I thoroughly enjoyed listening to Bob Sprankle, Kevin Jarrett, and Maria Knee discuss WebKinz along with a wide variety of other “tween” social networking websites in Bob’s Bit by Bit podcast #63 this week during my commutes in the car. As a kindergarten teacher, Maria described how she has used a “class Webkinz pet” to discuss, teach, and learn about Internet safety with her five and six year old students. They did discuss the potential issues parents could have with this (promotion of a commercial site and product) but as a parent of young elementary students, I think those valid issues are outweighed by the benefits of having a REAL CONTEXT which has meaning for many students to discuss Internet safety. I posted the following comment to the podcast entry, to both thank Bob, Maria and Kevin for this episode as well as discourage the addition of stardoll [dot] com to their list of recommended “tween” social networking sites:
Bob, Maria and Kevin: This was/is a GREAT podcast and discussion. This directly impacted me and my professional development sessions with students and teachers this week on Internet Safety– I presented 2 days ago at the Casady School in Oklahoma City (an expensive, private school downtown) and used the WebKinz site to talk about Internet Safety. Some of the students shared some GREAT stories about things like password security. One of the kids had lost control of her Webkinz password for several months, and during that time someone (she never found out who) sold all her Webkinz furniture and did other things to mess up her account. The level of engagement of the students when we were discussing WebKinz was off the charts. Over 90% of the students there in attendance (there were about 60) reported that they owned a Webkinz. This provided an outstanding context for discussing Internet safety in a way that directly connected to their prior experiences, and was therefore more meaningful and potentially beneficial.To Richard’s suggestion that you add Stardoll.com to your list of recommended pre-teen social networking sites, I STRONGLY disagree and discourage you from doing so. My 2nd grader learned about Stardoll from a friend, and after reviewing/exploring the site with her we decided to prohibit/ban its use in our home. Not only do I think the site teaches poor values (I think there are better things for my 7 year old daughter to do than clothe scantily clad barbi-like figures) the site also appears to have potentially dangerous social networking chatrooms.Based on the screennames of users and the chat rooms they created, this looked like a place where pedophiles actually hang out. I would encourage parents to thoroughly explore the site with their kids and make up their own mind. Based on our explorations, Stardoll.com looks like a BAD place to hang out. Maybe I’m wrong here about Stardoll, but in general hanging out in chat rooms with strangers when you are 7 years old sounds like a bad idea….. I would put Stardoll in a different category from websites like Webkinz and Club Penguin.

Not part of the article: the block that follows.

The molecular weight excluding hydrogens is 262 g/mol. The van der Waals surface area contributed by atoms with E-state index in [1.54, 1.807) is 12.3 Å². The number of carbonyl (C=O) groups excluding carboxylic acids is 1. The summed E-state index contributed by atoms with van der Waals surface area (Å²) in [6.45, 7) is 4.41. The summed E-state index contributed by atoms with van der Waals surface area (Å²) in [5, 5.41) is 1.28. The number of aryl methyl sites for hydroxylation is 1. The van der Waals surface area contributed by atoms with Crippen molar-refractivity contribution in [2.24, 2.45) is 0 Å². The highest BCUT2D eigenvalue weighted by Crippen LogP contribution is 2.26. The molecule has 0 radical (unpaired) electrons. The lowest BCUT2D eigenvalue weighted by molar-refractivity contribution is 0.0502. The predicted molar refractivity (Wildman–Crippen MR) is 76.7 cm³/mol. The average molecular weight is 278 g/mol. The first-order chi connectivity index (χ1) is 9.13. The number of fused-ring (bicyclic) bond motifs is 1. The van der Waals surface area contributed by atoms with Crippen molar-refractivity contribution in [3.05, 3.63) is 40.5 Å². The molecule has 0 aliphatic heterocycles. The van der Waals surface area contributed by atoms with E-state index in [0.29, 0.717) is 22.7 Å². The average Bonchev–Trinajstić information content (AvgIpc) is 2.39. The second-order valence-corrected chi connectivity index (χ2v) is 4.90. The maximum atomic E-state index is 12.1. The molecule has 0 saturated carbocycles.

While I knew about several of the tween social networking websites (Webkinz, Club Penguin, and Imbee) which Bob, Maria and Kevin discussed in this podcast, several others are new to me, including Whyville, Panwapa, Beanie Babies, BuildABear, WoogiWorld, and Cybersmartz. Although it is for schools-only, I’d also add Think.com to this list of recommended social networking environments for tweens.A dearth of social networking websites are HERE for pre-teens as well as teens. Are we taking steps to help young learners make good choices while they are visiting, interacting, playing, and communicating on these websites? In most schools, we probably could be doing more.Technorati Tags:webkinz, clubpenguin, tween, socialnetworking, Whyville, Panwapa, BeanieBabies, BuildABear, WoogiWorld, Cybersmartz, imbee, isafety, internetsafety, internet, school, education
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- Flip Video Session Recording - With a Tripod! - 2010
- Forget the iPad - The MacBook Wheel is what you really want - 2010
- The Thursday Folder and Worksheet Measured Learning - 2009
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